Phoenix Firestarter surveys the rapidly vanishing city for any remaining cones.
Phoenix Firestarter surveys the rapidly vanishing city for any remaining cones.


“Carnival Cosmology” by Gary Warne

This year’s Burning Man theme, “Carnival of Mirrors,” seems to be continuing in the default world, with some not-so-pretty funhouse mirrors clanging and shattering against each other every time non-understanders-of-the-dirt-rave make a dissonant mainstream commercial exploitation device or hone in on rich people and two-day bug infestations in the desert. Instead of maybe talking about how a temporary city for over 70,000 people appears and disappears each year with precision and grace.

However, those of us still cleaning up the desert out here haven’t borne the full brunt of the squares’ warped notions of Burning Man. We’re still away from mass media and mainstream life, safe and sound in the Resto bubble.

We in the Department of Public Works are still riding high on the like-clockworkness of this season’s staging and strike — and still happy to be rolling around the desert as roustabouts in our very own circus sideshow. We are all carnival and circus fetishists here, to some degree. For many of us, life and work are the same thing, to be ridden like a … well, like a carnival ride.

Wouldn’t you know it, Burning Man’s — and the Cacophony Society‘s — dang paterfamilias Gary Warne once wrote himself an infamous essay about just such a concept. We’re posting it in full, because it needs to live on the Burning Man site and we can’t believe it doesn’t already.

Never heard of Gary Warne, have you? Tragically, he died suddenly at age 35 in 1983, but not before leaving a huge scorchmark on the earth. It’s no understatement to say we are all still playing in his smoke and ash.

Gary Warne, c. 1979
Gary Warne, c. 1979

Gary Warne founded the Suicide Club with four other people in 1977, while he was teaching classes on pranks and hijinks as part of the budding “free-school” movement at UCSF’s Communiversity.

The proto-punk Suicide Club morphed a few years later into the Cacophony Society, “a randomly gathered network of free spirits united in the pursuit of experiences beyond the pale of mainstream society.”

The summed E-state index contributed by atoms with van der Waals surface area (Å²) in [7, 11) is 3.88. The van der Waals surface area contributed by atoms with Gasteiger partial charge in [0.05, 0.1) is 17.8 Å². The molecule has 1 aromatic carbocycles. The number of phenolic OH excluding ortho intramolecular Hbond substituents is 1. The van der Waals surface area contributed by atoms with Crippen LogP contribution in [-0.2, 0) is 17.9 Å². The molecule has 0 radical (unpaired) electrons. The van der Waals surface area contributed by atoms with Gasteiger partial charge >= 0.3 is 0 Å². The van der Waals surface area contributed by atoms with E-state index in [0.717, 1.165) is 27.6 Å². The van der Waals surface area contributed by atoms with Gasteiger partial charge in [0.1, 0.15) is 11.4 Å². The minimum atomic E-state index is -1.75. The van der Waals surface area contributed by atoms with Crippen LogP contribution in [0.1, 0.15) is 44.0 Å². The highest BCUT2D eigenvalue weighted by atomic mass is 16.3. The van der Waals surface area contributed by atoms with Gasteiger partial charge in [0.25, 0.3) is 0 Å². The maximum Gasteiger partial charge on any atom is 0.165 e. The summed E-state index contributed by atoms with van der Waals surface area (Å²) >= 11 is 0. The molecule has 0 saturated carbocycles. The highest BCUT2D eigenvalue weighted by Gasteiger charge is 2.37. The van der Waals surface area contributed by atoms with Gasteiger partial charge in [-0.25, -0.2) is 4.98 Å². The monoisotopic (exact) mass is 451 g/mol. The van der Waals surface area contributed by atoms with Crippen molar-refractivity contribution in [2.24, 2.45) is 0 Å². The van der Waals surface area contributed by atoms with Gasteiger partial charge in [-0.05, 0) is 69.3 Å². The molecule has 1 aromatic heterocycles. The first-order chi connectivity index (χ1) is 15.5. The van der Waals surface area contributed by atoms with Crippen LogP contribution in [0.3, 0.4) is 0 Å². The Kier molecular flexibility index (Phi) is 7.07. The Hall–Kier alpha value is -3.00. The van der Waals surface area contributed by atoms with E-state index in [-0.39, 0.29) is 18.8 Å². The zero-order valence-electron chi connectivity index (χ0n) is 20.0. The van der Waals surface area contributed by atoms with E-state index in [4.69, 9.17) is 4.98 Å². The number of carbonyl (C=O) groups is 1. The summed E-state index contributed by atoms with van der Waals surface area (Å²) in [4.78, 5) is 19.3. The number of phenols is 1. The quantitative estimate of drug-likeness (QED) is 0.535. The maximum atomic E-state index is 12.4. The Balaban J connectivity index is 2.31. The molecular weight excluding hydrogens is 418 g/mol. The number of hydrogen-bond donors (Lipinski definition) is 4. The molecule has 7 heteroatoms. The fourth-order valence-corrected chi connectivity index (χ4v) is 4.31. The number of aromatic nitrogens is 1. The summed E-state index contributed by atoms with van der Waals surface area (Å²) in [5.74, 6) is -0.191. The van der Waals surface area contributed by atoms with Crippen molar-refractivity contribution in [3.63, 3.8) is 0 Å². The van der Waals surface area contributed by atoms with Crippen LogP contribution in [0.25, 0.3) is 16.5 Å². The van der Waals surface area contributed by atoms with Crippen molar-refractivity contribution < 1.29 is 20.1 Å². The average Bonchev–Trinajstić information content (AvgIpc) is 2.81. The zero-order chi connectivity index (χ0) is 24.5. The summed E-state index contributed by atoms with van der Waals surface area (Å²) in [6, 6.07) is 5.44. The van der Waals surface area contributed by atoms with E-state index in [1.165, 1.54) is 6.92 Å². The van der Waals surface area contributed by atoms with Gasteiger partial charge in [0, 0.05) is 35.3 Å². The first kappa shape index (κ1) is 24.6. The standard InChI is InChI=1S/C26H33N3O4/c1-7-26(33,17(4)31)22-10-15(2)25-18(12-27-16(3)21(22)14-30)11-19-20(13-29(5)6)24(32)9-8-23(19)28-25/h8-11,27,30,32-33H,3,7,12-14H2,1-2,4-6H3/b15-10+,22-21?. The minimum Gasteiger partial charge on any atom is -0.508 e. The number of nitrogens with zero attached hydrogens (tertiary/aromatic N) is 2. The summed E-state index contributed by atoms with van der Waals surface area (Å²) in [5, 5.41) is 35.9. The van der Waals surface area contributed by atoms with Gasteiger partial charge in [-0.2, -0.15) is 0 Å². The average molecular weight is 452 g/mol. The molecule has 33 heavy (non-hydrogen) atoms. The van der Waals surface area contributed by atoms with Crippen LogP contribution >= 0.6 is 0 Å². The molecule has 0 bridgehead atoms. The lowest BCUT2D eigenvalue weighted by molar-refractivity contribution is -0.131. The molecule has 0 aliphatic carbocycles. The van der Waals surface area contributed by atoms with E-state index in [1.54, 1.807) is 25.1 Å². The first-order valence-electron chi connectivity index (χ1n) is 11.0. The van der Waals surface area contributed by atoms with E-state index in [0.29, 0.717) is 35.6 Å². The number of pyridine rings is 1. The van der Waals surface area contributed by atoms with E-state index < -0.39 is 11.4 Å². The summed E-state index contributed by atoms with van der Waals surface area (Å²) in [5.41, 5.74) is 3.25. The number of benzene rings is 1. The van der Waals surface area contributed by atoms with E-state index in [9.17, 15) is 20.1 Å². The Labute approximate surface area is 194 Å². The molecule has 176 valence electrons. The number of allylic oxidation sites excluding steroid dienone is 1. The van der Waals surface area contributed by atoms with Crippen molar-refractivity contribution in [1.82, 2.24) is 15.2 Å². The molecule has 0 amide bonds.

Early Cacophonists were the ones who invented Burning Man, after 89 people took one of Cacophony’s newly-notorious Zone Trips out to the Black Rock Desert in 1990, inviting Larry Harvey and Jerry James to bring along their wooden statue the cops wouldn’t let them burn at Baker Beach.

The Man Burns in 349 Days

Last week, early morning so as to miss a non-existent Exodus, the Mighty Mr. B arrived at my camp and, after loading my generator and whatever else fit into his car, he and I made our way off playa. That was a few days after Burning Man had officially ended and it seems like just yesterday or years ago now.

sunriseThat morning I saw the Black Rock City sun-rise one last time, pink and heavy over the aftermath of our event with black smoke rising from random sites out on the open playa. We drove slowly, trying to find and follow streets that were so defined only days ago. We passed the dismantled colorful detritus of last week’s Black Rock City; deconstructed domes, impossible buses stacked high with bikes, and poles and tarps that sat alone in places, hopefully waiting for someone to come pick them up. Camp strike was in full force just a week after Black Rock City was invaded by all manner of ecstatic pilgrims who built structures to hang their themes upon, and now spent and winding down, gradually one vehicle of tired pioneers repatriated at a time, carrying off all that made our city amazing.

We passed the straggler groups of people packing up the last of their encampments, loading trucks and trailers, cars and semi-trailers. Small last gasp ghost camps of dust colored citizens waved goodbye as we passed them, some reclining beneath minimalist shreds of shade. They sat in fold out chairs sipping morning coffee, milking the last sweet dollop of camaraderie cultivated since they’d first arrived.

We waved back. Bye bye last Happy Campers. See you next year. We were quite happy to be out of there.

This year was wonderful and as they keep saying, challenging.

one view of the Burn

Small cultural idiosyncrasies of this young, new century have invaded Burning Man. They are little trappings that let you know our culture is not within an un-breakable bubble. There were selfie sticks and drones. I never once saw someone walking along the Esplanade talking or texting on their phone, thankfully. Hopefully the cell towers were overwhelmed. There was a lot of vaping this year.